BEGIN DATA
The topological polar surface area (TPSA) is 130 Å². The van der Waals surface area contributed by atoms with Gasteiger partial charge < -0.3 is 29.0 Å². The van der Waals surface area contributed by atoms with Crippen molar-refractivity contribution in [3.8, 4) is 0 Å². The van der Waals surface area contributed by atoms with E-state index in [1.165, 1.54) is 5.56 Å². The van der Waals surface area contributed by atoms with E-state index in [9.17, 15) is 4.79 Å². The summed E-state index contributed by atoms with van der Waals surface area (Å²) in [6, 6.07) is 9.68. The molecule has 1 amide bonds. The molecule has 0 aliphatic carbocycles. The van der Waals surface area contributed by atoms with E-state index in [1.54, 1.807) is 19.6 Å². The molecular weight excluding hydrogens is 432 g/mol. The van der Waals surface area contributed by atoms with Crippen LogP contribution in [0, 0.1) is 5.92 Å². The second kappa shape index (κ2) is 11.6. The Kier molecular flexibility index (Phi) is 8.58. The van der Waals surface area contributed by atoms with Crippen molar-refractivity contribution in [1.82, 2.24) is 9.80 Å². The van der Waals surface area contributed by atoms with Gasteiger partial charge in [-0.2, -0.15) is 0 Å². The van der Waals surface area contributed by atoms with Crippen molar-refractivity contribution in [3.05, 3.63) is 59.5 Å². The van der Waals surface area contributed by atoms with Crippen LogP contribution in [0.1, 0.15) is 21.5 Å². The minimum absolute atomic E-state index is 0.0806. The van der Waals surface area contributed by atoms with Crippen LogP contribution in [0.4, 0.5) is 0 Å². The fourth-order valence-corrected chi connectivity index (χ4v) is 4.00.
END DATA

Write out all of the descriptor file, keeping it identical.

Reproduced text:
The topological polar surface area (TPSA) is 130 Å². The van der Waals surface area contributed by atoms with Gasteiger partial charge < -0.3 is 29.0 Å². The van der Waals surface area contributed by atoms with Crippen molar-refractivity contribution in [3.8, 4) is 0 Å². The van der Waals surface area contributed by atoms with E-state index in [1.165, 1.54) is 5.56 Å². The van der Waals surface area contributed by atoms with E-state index in [9.17, 15) is 4.79 Å². The summed E-state index contributed by atoms with van der Waals surface area (Å²) in [6, 6.07) is 9.68. The molecule has 1 amide bonds. The molecule has 0 aliphatic carbocycles. The van der Waals surface area contributed by atoms with E-state index in [1.54, 1.807) is 19.6 Å². The molecular weight excluding hydrogens is 432 g/mol. The van der Waals surface area contributed by atoms with Crippen LogP contribution in [0, 0.1) is 5.92 Å². The second kappa shape index (κ2) is 11.6. The Kier molecular flexibility index (Phi) is 8.58. The van der Waals surface area contributed by atoms with Crippen molar-refractivity contribution in [1.82, 2.24) is 9.80 Å². The van der Waals surface area contributed by atoms with Gasteiger partial charge in [-0.2, -0.15) is 0 Å². The van der Waals surface area contributed by atoms with Crippen molar-refractivity contribution in [3.05, 3.63) is 59.5 Å². The van der Waals surface area contributed by atoms with Crippen LogP contribution in [0.1, 0.15) is 21.5 Å². The minimum absolute atomic E-state index is 0.0806. The van der Waals surface area contributed by atoms with Crippen LogP contribution in [0.4, 0.5) is 0 Å². The fourth-order valence-corrected chi connectivity index (χ4v) is 4.00.